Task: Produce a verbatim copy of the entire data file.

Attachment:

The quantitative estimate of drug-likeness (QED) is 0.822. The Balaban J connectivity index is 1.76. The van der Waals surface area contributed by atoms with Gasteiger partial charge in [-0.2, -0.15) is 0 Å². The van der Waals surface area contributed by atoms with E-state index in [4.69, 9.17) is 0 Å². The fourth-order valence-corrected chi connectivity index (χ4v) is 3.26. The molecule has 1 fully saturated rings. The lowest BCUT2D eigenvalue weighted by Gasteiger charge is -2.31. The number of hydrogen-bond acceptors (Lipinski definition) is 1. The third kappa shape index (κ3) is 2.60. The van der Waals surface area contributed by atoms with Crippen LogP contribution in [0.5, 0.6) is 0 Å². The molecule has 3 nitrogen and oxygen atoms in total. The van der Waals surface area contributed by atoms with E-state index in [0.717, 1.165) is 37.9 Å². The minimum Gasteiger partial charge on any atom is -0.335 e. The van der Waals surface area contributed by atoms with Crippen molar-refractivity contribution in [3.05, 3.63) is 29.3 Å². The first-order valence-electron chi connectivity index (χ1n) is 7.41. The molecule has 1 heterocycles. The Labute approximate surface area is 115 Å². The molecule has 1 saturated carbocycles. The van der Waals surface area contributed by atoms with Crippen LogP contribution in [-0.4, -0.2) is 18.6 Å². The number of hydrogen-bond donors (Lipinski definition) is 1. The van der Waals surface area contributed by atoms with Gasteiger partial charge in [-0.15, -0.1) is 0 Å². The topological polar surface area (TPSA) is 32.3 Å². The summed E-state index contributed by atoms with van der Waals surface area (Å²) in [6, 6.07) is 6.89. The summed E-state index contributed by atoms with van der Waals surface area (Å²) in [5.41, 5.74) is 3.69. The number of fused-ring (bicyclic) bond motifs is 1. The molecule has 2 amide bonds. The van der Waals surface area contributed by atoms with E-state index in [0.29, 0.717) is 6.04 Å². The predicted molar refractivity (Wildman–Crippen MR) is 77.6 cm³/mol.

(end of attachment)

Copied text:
The quantitative estimate of drug-likeness (QED) is 0.822. The Balaban J connectivity index is 1.76. The van der Waals surface area contributed by atoms with Gasteiger partial charge in [-0.2, -0.15) is 0 Å². The van der Waals surface area contributed by atoms with E-state index in [4.69, 9.17) is 0 Å². The fourth-order valence-corrected chi connectivity index (χ4v) is 3.26. The molecule has 1 fully saturated rings. The lowest BCUT2D eigenvalue weighted by Gasteiger charge is -2.31. The number of hydrogen-bond acceptors (Lipinski definition) is 1. The third kappa shape index (κ3) is 2.60. The van der Waals surface area contributed by atoms with Crippen LogP contribution in [0.5, 0.6) is 0 Å². The molecule has 3 nitrogen and oxygen atoms in total. The van der Waals surface area contributed by atoms with E-state index in [0.717, 1.165) is 37.9 Å². The minimum Gasteiger partial charge on any atom is -0.335 e. The van der Waals surface area contributed by atoms with Crippen molar-refractivity contribution in [3.05, 3.63) is 29.3 Å². The first-order valence-electron chi connectivity index (χ1n) is 7.41. The molecule has 1 heterocycles. The Labute approximate surface area is 115 Å². The molecule has 1 saturated carbocycles. The van der Waals surface area contributed by atoms with Crippen LogP contribution in [-0.4, -0.2) is 18.6 Å². The number of hydrogen-bond donors (Lipinski definition) is 1. The van der Waals surface area contributed by atoms with Gasteiger partial charge in [-0.15, -0.1) is 0 Å². The topological polar surface area (TPSA) is 32.3 Å². The summed E-state index contributed by atoms with van der Waals surface area (Å²) in [6, 6.07) is 6.89. The summed E-state index contributed by atoms with van der Waals surface area (Å²) in [5.41, 5.74) is 3.69. The number of fused-ring (bicyclic) bond motifs is 1. The molecule has 2 amide bonds. The van der Waals surface area contributed by atoms with E-state index in [0.29, 0.717) is 6.04 Å². The predicted molar refractivity (Wildman–Crippen MR) is 77.6 cm³/mol.